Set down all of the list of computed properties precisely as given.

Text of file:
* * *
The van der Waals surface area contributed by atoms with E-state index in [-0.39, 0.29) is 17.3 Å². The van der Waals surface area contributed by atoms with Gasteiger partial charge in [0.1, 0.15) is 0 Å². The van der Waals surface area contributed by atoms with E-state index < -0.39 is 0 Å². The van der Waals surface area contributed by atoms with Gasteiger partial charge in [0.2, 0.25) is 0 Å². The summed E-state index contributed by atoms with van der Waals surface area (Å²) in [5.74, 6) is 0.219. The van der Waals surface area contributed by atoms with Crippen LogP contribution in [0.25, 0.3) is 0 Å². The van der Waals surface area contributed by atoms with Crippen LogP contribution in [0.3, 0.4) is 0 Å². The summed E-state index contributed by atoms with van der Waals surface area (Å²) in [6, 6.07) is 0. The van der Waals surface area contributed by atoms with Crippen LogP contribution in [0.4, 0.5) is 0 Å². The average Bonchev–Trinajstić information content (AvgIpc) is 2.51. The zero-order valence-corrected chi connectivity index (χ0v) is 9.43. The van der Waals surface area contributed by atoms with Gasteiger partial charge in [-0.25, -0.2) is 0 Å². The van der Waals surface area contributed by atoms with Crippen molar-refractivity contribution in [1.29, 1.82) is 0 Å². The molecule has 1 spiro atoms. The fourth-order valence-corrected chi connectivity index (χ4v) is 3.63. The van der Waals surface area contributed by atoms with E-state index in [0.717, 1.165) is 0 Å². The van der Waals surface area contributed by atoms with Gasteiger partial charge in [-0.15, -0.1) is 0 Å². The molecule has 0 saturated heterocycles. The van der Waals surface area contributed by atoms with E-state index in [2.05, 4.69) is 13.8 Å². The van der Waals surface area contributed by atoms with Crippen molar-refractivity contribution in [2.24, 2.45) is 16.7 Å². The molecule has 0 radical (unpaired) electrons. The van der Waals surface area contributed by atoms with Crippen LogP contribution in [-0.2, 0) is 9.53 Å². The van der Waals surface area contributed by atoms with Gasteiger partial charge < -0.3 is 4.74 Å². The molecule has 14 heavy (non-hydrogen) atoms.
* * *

The van der Waals surface area contributed by atoms with E-state index in [-0.39, 0.29) is 17.3 Å². The van der Waals surface area contributed by atoms with Gasteiger partial charge in [0.1, 0.15) is 0 Å². The van der Waals surface area contributed by atoms with E-state index < -0.39 is 0 Å². The van der Waals surface area contributed by atoms with Gasteiger partial charge in [0.2, 0.25) is 0 Å². The summed E-state index contributed by atoms with van der Waals surface area (Å²) in [5.74, 6) is 0.219. The van der Waals surface area contributed by atoms with Crippen LogP contribution in [0.25, 0.3) is 0 Å². The van der Waals surface area contributed by atoms with Crippen LogP contribution in [0.3, 0.4) is 0 Å². The summed E-state index contributed by atoms with van der Waals surface area (Å²) in [6, 6.07) is 0. The van der Waals surface area contributed by atoms with Crippen LogP contribution in [0.4, 0.5) is 0 Å². The average Bonchev–Trinajstić information content (AvgIpc) is 2.51. The zero-order valence-corrected chi connectivity index (χ0v) is 9.43. The van der Waals surface area contributed by atoms with Gasteiger partial charge in [-0.25, -0.2) is 0 Å². The van der Waals surface area contributed by atoms with Crippen molar-refractivity contribution in [1.29, 1.82) is 0 Å². The molecule has 1 spiro atoms. The fourth-order valence-corrected chi connectivity index (χ4v) is 3.63. The van der Waals surface area contributed by atoms with E-state index in [0.717, 1.165) is 0 Å². The van der Waals surface area contributed by atoms with Gasteiger partial charge in [-0.15, -0.1) is 0 Å². The molecule has 0 saturated heterocycles. The van der Waals surface area contributed by atoms with E-state index in [2.05, 4.69) is 13.8 Å². The van der Waals surface area contributed by atoms with Crippen molar-refractivity contribution in [2.24, 2.45) is 16.7 Å². The molecule has 0 radical (unpaired) electrons. The van der Waals surface area contributed by atoms with Crippen LogP contribution in [-0.2, 0) is 9.53 Å². The van der Waals surface area contributed by atoms with Gasteiger partial charge < -0.3 is 4.74 Å². The molecule has 14 heavy (non-hydrogen) atoms.